Like many people who struggle with alcohol use disorder, you may believe that you can stop drinking whenever you want. Choosing to abstain from alcohol and safely detoxing are two very different things. Once the body has become chemically dependent upon alcohol, detoxing is never safe to do alone. After just four hours of abstaining, painful and potentially dangerous withdrawal symptoms can set in. More importantly, if these symptoms aren’t mitigated early-on, they can quickly spiral out of control. When people detox without medical support, they have a very high risk of developing delirium tremens. While early detox symptoms include nausea, headaches, sweating, and other relatively moderate developments, delirium tremens can cause:
- Disorientation and confusion
- Memory difficulties
Much like all other addictive substances, alcohol promotes feelings of confidence, relaxation, and euphoria by artificially triggering the brain’s reward system. This causes the brain to release chemical messengers known as neurotransmitters that instantly elevate the mood. Among these are:
- Gamma-aminobutyric acid (GABA)
Although people who drink alcohol are stimulating the release of these chemicals with the simple goal of feeling good, each of these neurotransmitters also controls various functions throughout the body. These include balance, memory, coordination, fine motor control, and even smooth muscle control among many other things. With chemical dependency, the production and release of these chemicals has become reliant upon alcohol use. Thus, suddenly taking alcohol away, and without having the right interventions in place, can actually cause widespread physical and emotional distress.
Simple Steps for Ensuring a Safe, Successful Detox
The first and most important step in making sure that your detox is both safe and successful is seeking professional help. Medically supported alcohol detox will minimize your withdrawal symptoms, expedite the removal of alcohol from your body, and assist your brain in repairing itself. With professional detox, your vital signs will be carefully monitored from the minute you enter the door. When adverse changes occur, medications and other treatments can be used to stabilize your vitals.
Once your detox is finished, many programs will also facilitate a seamless transfer into inpatient or outpatient alcohol addiction treatment. With no gaps in care, you can avoid relapse, apply your whole attention to recovery, and limit the amount of physical and psychological discomfort that you experience along the way. Never underestimate the challenges of detoxing. There are many people who manage to successfully weather the physical distress of going “cold turkey”.
However, once the physical symptoms of alcohol withdrawal abate, post-acute withdrawal symptoms (PAWS) invariably set in. These largely psychological changes make it difficult to sleep, difficult to achieve mood balance, and difficult to stay the course. Without support, people can contend with severe depression, suicidal thoughts, restlessness, malaise, and more. Worse still, if a relapse occurs at this time, the risk of alcohol poisoning is incredibly high.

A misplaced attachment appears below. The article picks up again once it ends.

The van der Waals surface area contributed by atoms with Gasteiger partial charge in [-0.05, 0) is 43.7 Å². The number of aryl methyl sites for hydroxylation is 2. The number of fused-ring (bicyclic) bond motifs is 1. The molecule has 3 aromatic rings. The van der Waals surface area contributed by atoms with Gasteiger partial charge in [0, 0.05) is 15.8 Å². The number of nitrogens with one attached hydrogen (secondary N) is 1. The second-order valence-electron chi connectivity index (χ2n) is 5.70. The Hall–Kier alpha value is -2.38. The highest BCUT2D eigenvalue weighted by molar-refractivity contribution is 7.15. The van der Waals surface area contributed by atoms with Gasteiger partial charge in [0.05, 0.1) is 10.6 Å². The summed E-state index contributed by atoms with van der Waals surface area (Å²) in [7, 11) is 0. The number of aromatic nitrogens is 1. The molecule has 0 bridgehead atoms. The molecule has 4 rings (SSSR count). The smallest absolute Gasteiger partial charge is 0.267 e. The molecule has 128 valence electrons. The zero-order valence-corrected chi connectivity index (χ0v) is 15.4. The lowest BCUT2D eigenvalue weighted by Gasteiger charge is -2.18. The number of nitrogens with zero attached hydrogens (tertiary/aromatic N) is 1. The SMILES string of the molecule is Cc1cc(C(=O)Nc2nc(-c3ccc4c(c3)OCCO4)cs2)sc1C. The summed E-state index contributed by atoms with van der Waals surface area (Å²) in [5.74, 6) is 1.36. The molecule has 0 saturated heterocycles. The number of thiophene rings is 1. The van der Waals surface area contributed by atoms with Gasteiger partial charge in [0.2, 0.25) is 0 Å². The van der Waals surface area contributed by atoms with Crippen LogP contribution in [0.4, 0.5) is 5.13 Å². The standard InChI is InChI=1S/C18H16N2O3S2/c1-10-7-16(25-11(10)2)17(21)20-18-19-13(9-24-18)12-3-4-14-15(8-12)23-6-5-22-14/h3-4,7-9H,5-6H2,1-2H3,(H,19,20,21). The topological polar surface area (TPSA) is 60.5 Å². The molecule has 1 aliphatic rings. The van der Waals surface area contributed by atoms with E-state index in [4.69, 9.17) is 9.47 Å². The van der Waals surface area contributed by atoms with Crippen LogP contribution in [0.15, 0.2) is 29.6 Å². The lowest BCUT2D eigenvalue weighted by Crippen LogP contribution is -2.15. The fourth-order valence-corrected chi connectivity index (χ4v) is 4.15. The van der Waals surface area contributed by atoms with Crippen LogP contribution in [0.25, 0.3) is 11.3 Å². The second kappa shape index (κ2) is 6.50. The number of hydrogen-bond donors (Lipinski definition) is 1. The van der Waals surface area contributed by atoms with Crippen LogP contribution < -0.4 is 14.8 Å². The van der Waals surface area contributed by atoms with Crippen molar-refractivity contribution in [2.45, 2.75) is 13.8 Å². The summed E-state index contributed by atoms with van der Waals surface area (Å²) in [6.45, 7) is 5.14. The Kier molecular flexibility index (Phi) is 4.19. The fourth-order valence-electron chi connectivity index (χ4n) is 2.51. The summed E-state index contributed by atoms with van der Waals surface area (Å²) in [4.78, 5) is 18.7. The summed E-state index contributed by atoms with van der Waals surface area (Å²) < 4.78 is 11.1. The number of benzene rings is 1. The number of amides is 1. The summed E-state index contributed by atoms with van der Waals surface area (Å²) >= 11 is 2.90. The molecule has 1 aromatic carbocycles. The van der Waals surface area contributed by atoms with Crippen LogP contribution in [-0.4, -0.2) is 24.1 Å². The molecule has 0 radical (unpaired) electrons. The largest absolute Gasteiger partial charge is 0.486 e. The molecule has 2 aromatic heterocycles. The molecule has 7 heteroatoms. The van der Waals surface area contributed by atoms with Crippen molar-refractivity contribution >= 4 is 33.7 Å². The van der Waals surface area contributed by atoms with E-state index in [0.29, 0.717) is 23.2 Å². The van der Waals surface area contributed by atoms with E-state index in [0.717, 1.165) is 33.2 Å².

After cleansing the body of alcohol for several days or weeks, a person’s tolerance level can drop significantly. Drinking large amounts of alcohol after a failed recovery attempt can be very dangerous. Always consider your long-term goals for recovery before starting a detox. Successfully detoxing from alcohol does not mean that alcoholism has been cured. Alcoholism is actually a lifelong ailment and one that does not have a known cure.
People who are able to maintain their sobriety long-term often do so by committing to ongoing support. Recovering alcoholics with the highest success rates have often completed inpatient or intensive outpatient programs, and they continue to participate in support groups, relapse prevention programs, and other ongoing support services. It’s additionally important to eliminate any personal barriers to recovery before starting.
For instance, if you live in a home with other heavy drinkers or are currently residing in an abusive or high-stress environment, you may want to enroll in inpatient treatment. This will remove you from outside triggers and stressors that make you want to drink, and it will allow you to commit all of your energies and focus to understanding and managing your addiction. Another common barrier to addiction recovery is co-occurring disorders or comorbidities.
For instance, if you drink to alleviate chronic anxiety or chronic depression, you may be living with an untreated mental health disorder. Dual diagnosis treatment is a form of addiction treatment that addresses both alcohol use disorder and any co-occurring disorders at once. In these programs, patients learn alternative and healthful ways of managing their illnesses so that self-medicating with alcohol is no longer necessary. If you’re ready to detox and want to do so in a safe, supportive environment, we can help you find it. Call us today at 772-934-6580.